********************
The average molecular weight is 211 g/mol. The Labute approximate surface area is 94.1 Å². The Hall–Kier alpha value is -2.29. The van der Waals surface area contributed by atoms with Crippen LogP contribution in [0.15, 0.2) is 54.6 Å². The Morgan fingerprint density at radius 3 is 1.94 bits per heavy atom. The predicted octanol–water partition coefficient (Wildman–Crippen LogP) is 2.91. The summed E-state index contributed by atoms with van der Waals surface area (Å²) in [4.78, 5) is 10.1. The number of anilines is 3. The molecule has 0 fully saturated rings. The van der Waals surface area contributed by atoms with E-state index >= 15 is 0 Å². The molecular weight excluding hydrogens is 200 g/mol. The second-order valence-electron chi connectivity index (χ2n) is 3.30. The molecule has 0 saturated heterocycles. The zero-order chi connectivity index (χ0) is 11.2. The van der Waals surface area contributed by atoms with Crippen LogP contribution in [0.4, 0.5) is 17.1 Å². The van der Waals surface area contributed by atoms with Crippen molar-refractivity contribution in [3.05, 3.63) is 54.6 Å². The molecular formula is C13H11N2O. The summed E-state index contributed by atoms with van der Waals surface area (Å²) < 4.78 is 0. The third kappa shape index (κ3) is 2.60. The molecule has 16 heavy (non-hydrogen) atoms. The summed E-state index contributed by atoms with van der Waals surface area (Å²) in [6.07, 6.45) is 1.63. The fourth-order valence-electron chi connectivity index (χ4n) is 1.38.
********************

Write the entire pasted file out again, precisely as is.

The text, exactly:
The average molecular weight is 211 g/mol. The Labute approximate surface area is 94.1 Å². The Hall–Kier alpha value is -2.29. The van der Waals surface area contributed by atoms with Crippen LogP contribution in [0.15, 0.2) is 54.6 Å². The Morgan fingerprint density at radius 3 is 1.94 bits per heavy atom. The predicted octanol–water partition coefficient (Wildman–Crippen LogP) is 2.91. The summed E-state index contributed by atoms with van der Waals surface area (Å²) in [4.78, 5) is 10.1. The number of anilines is 3. The molecule has 0 fully saturated rings. The van der Waals surface area contributed by atoms with E-state index >= 15 is 0 Å². The molecular weight excluding hydrogens is 200 g/mol. The second-order valence-electron chi connectivity index (χ2n) is 3.30. The molecule has 0 saturated heterocycles. The zero-order chi connectivity index (χ0) is 11.2. The van der Waals surface area contributed by atoms with Crippen LogP contribution in [0.4, 0.5) is 17.1 Å². The van der Waals surface area contributed by atoms with Crippen molar-refractivity contribution in [3.05, 3.63) is 54.6 Å². The molecular formula is C13H11N2O. The summed E-state index contributed by atoms with van der Waals surface area (Å²) < 4.78 is 0. The third kappa shape index (κ3) is 2.60. The molecule has 16 heavy (non-hydrogen) atoms. The summed E-state index contributed by atoms with van der Waals surface area (Å²) in [6.07, 6.45) is 1.63. The fourth-order valence-electron chi connectivity index (χ4n) is 1.38.